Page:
Now Herod was angry with the people of Tyre and Sidon. So they came to him in a body; and after winning over Blastus, the king’s chamberlain, they asked for a reconciliation, because their country depended on the king’s country for food. On an appointed day Herod put on his royal robes, took his seat on the platform, and delivered a public address to them. The people kept shouting, “The voice of a god, and not a mortal!” And immediately, because he had not given the glory to God, an angel of the Lord struck him down, and he was eaten by worms and died.
But the word of God continued to advance and gain adherents (Acts 12:20-24).
Acts reads like Luke had a scoop on current day news in the Middle East — economic sanctions, trade imbalances, peace delegations, despotic posturing, mass demonstrations, muddling of the lines between religion and the state, and blasphemy in the public square. Herod Agrippa had persecuted the infant Church, murdered James, the brother of John, and imprisoned Peter. Now he received praise that should be reserved only for Almighty God.
“God is not mocked” (Gal 6:7). He gave Herod his just due. In one of the most ironic endings in all of Scriptures, a corrupt political leader fed on praise from parasitic sycophants while he was literally eaten away on the insides by parasites.
The political madness dominated the public’s attention, but the crowd as usual was looking in the wrong direction. Luke noticed something else going on. All the while, “the word of God continued to advance and gain adherents” (Acts 12:20-24).
Because God is in charge, the faithful Church flourishes in times of persecution. Torture, fire and sword cannot defeat the Spirit of God. Meanwhile, Herod, in his royal robes, is revealed to be a worm-eaten “empty suit.”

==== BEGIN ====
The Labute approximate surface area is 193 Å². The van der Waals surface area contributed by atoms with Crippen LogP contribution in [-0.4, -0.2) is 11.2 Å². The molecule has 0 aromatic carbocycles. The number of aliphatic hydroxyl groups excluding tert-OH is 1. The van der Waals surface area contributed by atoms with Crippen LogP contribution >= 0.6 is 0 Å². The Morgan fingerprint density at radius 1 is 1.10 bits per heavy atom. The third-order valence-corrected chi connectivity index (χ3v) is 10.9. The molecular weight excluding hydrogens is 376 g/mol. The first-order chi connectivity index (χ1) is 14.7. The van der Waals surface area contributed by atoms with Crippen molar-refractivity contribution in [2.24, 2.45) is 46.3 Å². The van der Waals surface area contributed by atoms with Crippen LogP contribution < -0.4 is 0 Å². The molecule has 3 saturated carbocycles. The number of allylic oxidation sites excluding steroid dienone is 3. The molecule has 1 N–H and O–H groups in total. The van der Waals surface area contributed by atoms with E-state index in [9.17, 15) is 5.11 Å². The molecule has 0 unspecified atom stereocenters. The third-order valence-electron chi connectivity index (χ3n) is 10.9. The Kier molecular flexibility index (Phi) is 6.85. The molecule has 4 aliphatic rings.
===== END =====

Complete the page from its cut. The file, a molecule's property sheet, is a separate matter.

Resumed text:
But the 21st Century Church is far different than the nascent Church of Acts 12. We have organizations, institutions, projects and workforces that make us as dependent upon the Herods of our time as the people of Tyre and Sidon were dependent on Herod Agrippa.
Few Christian colleges and universities in the U.S. could exist without federal student aid. There aren’t many Christian hospitals and clinics left, but those that remain depend upon government healthcare programs that contain provisions that sharply limit or exclude the practice of faith. Many international mission projects in disaster relief, healthcare, and education to the developing world depend on government grants and contracts that have similar restrictions. Labor laws increasingly hamper the ability of Church organizations to require adherence to the tenets of the faith as a condition of employment.
As government control tightens, will Christians grovel to Herod or worship God and live by his Word to its promised end? That is the stark choice, but for the faithful it is no choice at all. “This is the victory that conquers the world, our faith” (1 John 5:5).
“O taste and see that the Lord is good. Happy are those who take refuge in him” (Ps 34:8).
Under the mercy of Christ,
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